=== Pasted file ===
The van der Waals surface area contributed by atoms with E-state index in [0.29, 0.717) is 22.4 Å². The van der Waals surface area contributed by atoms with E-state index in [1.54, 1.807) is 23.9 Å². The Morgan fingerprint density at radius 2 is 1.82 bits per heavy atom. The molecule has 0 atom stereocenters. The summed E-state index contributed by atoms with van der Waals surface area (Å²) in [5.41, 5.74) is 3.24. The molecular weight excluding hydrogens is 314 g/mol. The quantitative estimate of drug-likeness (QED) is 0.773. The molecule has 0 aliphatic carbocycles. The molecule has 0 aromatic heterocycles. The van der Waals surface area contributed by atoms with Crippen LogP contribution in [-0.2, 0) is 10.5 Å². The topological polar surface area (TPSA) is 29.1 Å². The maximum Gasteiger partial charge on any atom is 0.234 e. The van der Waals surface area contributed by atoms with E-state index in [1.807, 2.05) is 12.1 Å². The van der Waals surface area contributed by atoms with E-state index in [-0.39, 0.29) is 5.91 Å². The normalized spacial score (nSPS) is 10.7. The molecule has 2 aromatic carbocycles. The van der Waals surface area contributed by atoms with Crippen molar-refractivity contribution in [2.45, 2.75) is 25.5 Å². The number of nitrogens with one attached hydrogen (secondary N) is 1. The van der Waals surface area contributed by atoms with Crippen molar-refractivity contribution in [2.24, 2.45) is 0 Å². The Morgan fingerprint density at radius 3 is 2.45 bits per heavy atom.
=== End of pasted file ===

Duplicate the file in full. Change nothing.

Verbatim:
The van der Waals surface area contributed by atoms with E-state index in [0.29, 0.717) is 22.4 Å². The van der Waals surface area contributed by atoms with E-state index in [1.54, 1.807) is 23.9 Å². The Morgan fingerprint density at radius 2 is 1.82 bits per heavy atom. The molecule has 0 atom stereocenters. The summed E-state index contributed by atoms with van der Waals surface area (Å²) in [5.41, 5.74) is 3.24. The molecular weight excluding hydrogens is 314 g/mol. The quantitative estimate of drug-likeness (QED) is 0.773. The molecule has 0 aliphatic carbocycles. The molecule has 0 aromatic heterocycles. The van der Waals surface area contributed by atoms with Crippen LogP contribution in [-0.2, 0) is 10.5 Å². The topological polar surface area (TPSA) is 29.1 Å². The maximum Gasteiger partial charge on any atom is 0.234 e. The van der Waals surface area contributed by atoms with E-state index in [1.807, 2.05) is 12.1 Å². The van der Waals surface area contributed by atoms with E-state index in [-0.39, 0.29) is 5.91 Å². The normalized spacial score (nSPS) is 10.7. The molecule has 2 aromatic carbocycles. The van der Waals surface area contributed by atoms with Crippen molar-refractivity contribution in [2.45, 2.75) is 25.5 Å². The number of nitrogens with one attached hydrogen (secondary N) is 1. The van der Waals surface area contributed by atoms with Crippen molar-refractivity contribution in [2.24, 2.45) is 0 Å². The Morgan fingerprint density at radius 3 is 2.45 bits per heavy atom.